And let me add my voice to those who want to make Widgets and Cocoa chunks for the fine new iPhone.

  10. Neo Says:

    Performance seemed rather sluggish. Lacking hardware details e.g. CPU, System RAM, I wonder what the overhead of the OS + WebKit are on that thing.

    I imagine embedded content such as Flash will “just work” on the platform (YouTube videos-to-go).

    And yes, the User-Agent string would be interesting to know (to watch for in server logs).

  11. google636 Says:

    I have another inquiry: what does iPhone use for its “smart scaling?” Does it scale to view a div, or based on the top element selected, or to some preset width? How will it handle zooming in on complex multi-column CSS layouts?

    Also, I add my support for support of the “handheld” media type in CSS. Allowing designers to make the page look nicer on narrower screens is key. Users don’t care about seeing the whole screen as much as they care about seeing clear, well laid out content, and if a designer can create a 1-column layout for these devices it’s all the better.

    Finally, I’m wondering if you can comment on iPhone’s Safari form filling. Will it autofill, and on regular form fields, will the QWERTY keyboard pop up on the screen? Hopefully selecting check boxes, radio buttons, and popup lists is easy :)

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  18. BAM Says:

    I hope that a team will be dedicated to improve Outlook Web Access and implement Domino Web Access into safari. OWA is not that great today and DWA does not exists. Business people might be able to buy this device for themself… but not being able to access the Corp email is really a bad things that will make current WinCE phone and Blackberry phone still a better value.

  19. asbjornu Says:

    It’s absolutely true that we don’t need a separate mobile web. WAP was necessary 7 years ago because the bandwidth of those phones was so spectaclurarly bad and because the monitors and hardware on the phones back then couldn’t render anything more complex than a black/white 64×64 pixel image.

    But as CSS and HTML has advanced, the .mobi TLD, WAP and the likes should be dropped dead. They are completely useless and I wonder when “The Enterprise” will get it. If you need a separate WAP version of your web page to make it usable on a mobile phone you should ask yourself whether the page is a tad bit too complex, even for a desktop browser.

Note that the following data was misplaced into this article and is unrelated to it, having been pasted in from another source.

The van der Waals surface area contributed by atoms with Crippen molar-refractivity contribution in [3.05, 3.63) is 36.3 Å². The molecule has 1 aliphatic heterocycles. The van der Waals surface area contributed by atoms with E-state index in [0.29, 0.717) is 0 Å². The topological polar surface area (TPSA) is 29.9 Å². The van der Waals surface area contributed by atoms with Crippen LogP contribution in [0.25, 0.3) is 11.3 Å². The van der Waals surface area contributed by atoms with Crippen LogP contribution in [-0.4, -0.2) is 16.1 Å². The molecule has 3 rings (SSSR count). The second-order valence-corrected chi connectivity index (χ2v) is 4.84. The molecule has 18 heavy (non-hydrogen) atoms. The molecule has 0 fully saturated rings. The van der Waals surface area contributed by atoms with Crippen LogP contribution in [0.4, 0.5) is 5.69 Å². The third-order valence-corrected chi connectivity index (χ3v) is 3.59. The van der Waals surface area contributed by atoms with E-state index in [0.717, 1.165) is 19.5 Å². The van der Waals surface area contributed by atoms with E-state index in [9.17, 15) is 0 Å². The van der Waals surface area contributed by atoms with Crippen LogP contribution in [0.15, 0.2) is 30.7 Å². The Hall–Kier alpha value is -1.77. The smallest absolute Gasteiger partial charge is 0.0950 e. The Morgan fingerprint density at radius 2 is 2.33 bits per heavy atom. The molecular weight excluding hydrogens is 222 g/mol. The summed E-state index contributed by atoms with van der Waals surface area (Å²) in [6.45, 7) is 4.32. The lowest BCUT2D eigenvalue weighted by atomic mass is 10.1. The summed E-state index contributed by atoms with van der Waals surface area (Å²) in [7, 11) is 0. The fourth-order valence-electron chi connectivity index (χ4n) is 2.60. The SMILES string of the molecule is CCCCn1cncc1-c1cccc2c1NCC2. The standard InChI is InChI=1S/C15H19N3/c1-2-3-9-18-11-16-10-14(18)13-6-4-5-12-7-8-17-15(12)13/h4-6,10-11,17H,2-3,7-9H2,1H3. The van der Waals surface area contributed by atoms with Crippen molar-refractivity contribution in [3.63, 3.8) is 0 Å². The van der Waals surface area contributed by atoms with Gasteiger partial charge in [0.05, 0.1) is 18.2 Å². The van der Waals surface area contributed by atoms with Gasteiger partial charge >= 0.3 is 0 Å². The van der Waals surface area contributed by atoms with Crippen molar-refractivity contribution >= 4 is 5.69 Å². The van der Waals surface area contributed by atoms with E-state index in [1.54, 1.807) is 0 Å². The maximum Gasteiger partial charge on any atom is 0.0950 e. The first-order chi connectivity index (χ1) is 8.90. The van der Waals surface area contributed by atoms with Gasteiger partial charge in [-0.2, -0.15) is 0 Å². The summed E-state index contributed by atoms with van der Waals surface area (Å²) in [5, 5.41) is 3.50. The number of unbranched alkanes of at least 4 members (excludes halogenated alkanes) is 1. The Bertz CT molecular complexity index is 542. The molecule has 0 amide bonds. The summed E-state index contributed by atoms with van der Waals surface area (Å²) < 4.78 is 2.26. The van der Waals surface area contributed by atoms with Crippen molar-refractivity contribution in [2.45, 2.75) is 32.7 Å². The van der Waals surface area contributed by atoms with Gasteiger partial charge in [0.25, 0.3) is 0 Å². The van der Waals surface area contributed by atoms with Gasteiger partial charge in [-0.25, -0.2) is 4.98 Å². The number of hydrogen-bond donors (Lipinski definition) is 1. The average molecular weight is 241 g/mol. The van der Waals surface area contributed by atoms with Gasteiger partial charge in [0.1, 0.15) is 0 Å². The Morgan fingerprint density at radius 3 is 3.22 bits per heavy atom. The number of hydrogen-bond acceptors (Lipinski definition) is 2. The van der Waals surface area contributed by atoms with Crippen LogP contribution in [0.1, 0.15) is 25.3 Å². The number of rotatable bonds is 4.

20. Says:

    New here — and way out of my element.
    I understand there may not be a technical need to redesign a site for display on the iPhone — unless the site is already too complicated. But wouldn’t it make sense, from a marketing standpoint, to optimize a secondary site (say, “”) for the techie or executive audience? Something stripped down for the on-the-fly, short-attention-span, busy person? Maybe pages that look more like PowerPoint slides or like billboards? And a Contact Us page that just gives them what they need to make the call?
    It just seems that selling something to a woman in high heels, who’s trying to catch a plane and not spill her cappuccino, requires a different approach than selling the same thing to a guy eating chips in his den.
    I’m no expert, but most of you are — so thanks in advance for your input.

  21. asbjornu Says:

    MuPu, that can be achieved through CSS. Not sure if the iPhone browser supports the ‘media=”handheld”‘ attribute, but if it does (and it should!), you can just serve a separate stylesheet to all handheld devices to make your existing markup look like a slideshow or whatever you want. No need for a separate website with different markup, unless as I’ve already mentioned, your original website is overly complicated (which probably is a good incentive to redesign it for the desktop as well).

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  23. hyatt Says:

    Media queries solve these sorts of issues. With them you can find out specific information about screen size and so on and write style rules based on those assumptions.